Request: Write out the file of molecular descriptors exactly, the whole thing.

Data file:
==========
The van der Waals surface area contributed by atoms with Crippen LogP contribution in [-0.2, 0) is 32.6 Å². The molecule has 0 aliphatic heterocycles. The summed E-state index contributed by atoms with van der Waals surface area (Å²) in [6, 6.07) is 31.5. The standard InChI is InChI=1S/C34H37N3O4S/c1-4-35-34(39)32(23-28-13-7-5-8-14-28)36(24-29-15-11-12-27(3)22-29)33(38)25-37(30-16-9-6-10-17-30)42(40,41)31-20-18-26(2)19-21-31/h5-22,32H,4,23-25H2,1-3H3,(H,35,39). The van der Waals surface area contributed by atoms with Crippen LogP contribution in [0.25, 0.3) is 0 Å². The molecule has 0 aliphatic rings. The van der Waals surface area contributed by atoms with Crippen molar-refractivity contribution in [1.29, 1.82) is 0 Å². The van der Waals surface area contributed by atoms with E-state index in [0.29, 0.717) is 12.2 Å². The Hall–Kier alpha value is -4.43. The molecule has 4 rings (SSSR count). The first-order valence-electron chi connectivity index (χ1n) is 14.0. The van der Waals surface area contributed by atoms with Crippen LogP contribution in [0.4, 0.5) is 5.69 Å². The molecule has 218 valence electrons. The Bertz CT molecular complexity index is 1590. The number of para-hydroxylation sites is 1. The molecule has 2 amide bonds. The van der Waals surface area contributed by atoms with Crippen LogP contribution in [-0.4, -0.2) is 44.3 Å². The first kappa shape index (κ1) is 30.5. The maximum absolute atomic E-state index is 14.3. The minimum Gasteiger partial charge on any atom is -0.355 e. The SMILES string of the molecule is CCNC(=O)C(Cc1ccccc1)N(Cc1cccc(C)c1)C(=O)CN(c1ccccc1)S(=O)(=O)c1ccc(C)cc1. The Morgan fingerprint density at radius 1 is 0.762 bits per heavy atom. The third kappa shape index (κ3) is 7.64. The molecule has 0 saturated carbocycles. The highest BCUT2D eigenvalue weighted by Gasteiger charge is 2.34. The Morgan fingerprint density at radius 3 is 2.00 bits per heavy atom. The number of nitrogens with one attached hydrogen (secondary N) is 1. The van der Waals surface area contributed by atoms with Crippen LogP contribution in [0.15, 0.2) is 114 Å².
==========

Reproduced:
The van der Waals surface area contributed by atoms with Crippen LogP contribution in [-0.2, 0) is 32.6 Å². The molecule has 0 aliphatic heterocycles. The summed E-state index contributed by atoms with van der Waals surface area (Å²) in [6, 6.07) is 31.5. The standard InChI is InChI=1S/C34H37N3O4S/c1-4-35-34(39)32(23-28-13-7-5-8-14-28)36(24-29-15-11-12-27(3)22-29)33(38)25-37(30-16-9-6-10-17-30)42(40,41)31-20-18-26(2)19-21-31/h5-22,32H,4,23-25H2,1-3H3,(H,35,39). The van der Waals surface area contributed by atoms with Crippen LogP contribution in [0.25, 0.3) is 0 Å². The molecule has 0 aliphatic rings. The van der Waals surface area contributed by atoms with Crippen molar-refractivity contribution in [1.29, 1.82) is 0 Å². The van der Waals surface area contributed by atoms with E-state index in [0.29, 0.717) is 12.2 Å². The Hall–Kier alpha value is -4.43. The molecule has 4 rings (SSSR count). The first-order valence-electron chi connectivity index (χ1n) is 14.0. The van der Waals surface area contributed by atoms with Crippen LogP contribution in [0.4, 0.5) is 5.69 Å². The molecule has 218 valence electrons. The Bertz CT molecular complexity index is 1590. The number of para-hydroxylation sites is 1. The molecule has 2 amide bonds. The van der Waals surface area contributed by atoms with Crippen LogP contribution in [-0.4, -0.2) is 44.3 Å². The first kappa shape index (κ1) is 30.5. The maximum absolute atomic E-state index is 14.3. The minimum Gasteiger partial charge on any atom is -0.355 e. The SMILES string of the molecule is CCNC(=O)C(Cc1ccccc1)N(Cc1cccc(C)c1)C(=O)CN(c1ccccc1)S(=O)(=O)c1ccc(C)cc1. The Morgan fingerprint density at radius 1 is 0.762 bits per heavy atom. The third kappa shape index (κ3) is 7.64. The molecule has 0 saturated carbocycles. The highest BCUT2D eigenvalue weighted by Gasteiger charge is 2.34. The Morgan fingerprint density at radius 3 is 2.00 bits per heavy atom. The number of nitrogens with one attached hydrogen (secondary N) is 1. The van der Waals surface area contributed by atoms with Crippen LogP contribution in [0.15, 0.2) is 114 Å².